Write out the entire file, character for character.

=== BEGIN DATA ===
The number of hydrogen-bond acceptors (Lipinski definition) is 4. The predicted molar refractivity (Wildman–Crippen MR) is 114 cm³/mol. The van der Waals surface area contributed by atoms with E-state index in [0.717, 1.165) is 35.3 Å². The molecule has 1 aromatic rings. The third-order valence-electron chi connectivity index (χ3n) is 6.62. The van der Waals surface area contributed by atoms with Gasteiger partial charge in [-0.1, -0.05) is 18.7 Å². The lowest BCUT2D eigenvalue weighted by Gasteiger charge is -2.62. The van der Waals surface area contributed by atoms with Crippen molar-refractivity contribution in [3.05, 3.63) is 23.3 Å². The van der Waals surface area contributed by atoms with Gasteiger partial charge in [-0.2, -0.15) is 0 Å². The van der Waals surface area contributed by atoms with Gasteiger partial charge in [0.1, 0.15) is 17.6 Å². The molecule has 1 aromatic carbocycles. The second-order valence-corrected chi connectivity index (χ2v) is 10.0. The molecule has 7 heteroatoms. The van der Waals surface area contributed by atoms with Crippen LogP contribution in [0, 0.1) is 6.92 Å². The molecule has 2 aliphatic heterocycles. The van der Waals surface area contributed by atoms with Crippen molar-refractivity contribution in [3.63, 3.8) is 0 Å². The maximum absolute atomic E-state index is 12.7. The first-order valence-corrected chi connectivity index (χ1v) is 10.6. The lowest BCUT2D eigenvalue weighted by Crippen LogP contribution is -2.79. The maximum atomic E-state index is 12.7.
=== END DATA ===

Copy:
The number of hydrogen-bond acceptors (Lipinski definition) is 4. The predicted molar refractivity (Wildman–Crippen MR) is 114 cm³/mol. The van der Waals surface area contributed by atoms with E-state index in [0.717, 1.165) is 35.3 Å². The molecule has 1 aromatic rings. The third-order valence-electron chi connectivity index (χ3n) is 6.62. The van der Waals surface area contributed by atoms with Gasteiger partial charge in [-0.1, -0.05) is 18.7 Å². The lowest BCUT2D eigenvalue weighted by Gasteiger charge is -2.62. The van der Waals surface area contributed by atoms with Crippen molar-refractivity contribution in [3.05, 3.63) is 23.3 Å². The van der Waals surface area contributed by atoms with Gasteiger partial charge in [-0.2, -0.15) is 0 Å². The van der Waals surface area contributed by atoms with Gasteiger partial charge in [0.1, 0.15) is 17.6 Å². The molecule has 1 aromatic carbocycles. The second-order valence-corrected chi connectivity index (χ2v) is 10.0. The molecule has 7 heteroatoms. The van der Waals surface area contributed by atoms with Crippen LogP contribution in [0, 0.1) is 6.92 Å². The molecule has 2 aliphatic heterocycles. The van der Waals surface area contributed by atoms with Crippen molar-refractivity contribution in [3.63, 3.8) is 0 Å². The maximum absolute atomic E-state index is 12.7. The first-order valence-corrected chi connectivity index (χ1v) is 10.6. The lowest BCUT2D eigenvalue weighted by Crippen LogP contribution is -2.79. The maximum atomic E-state index is 12.7.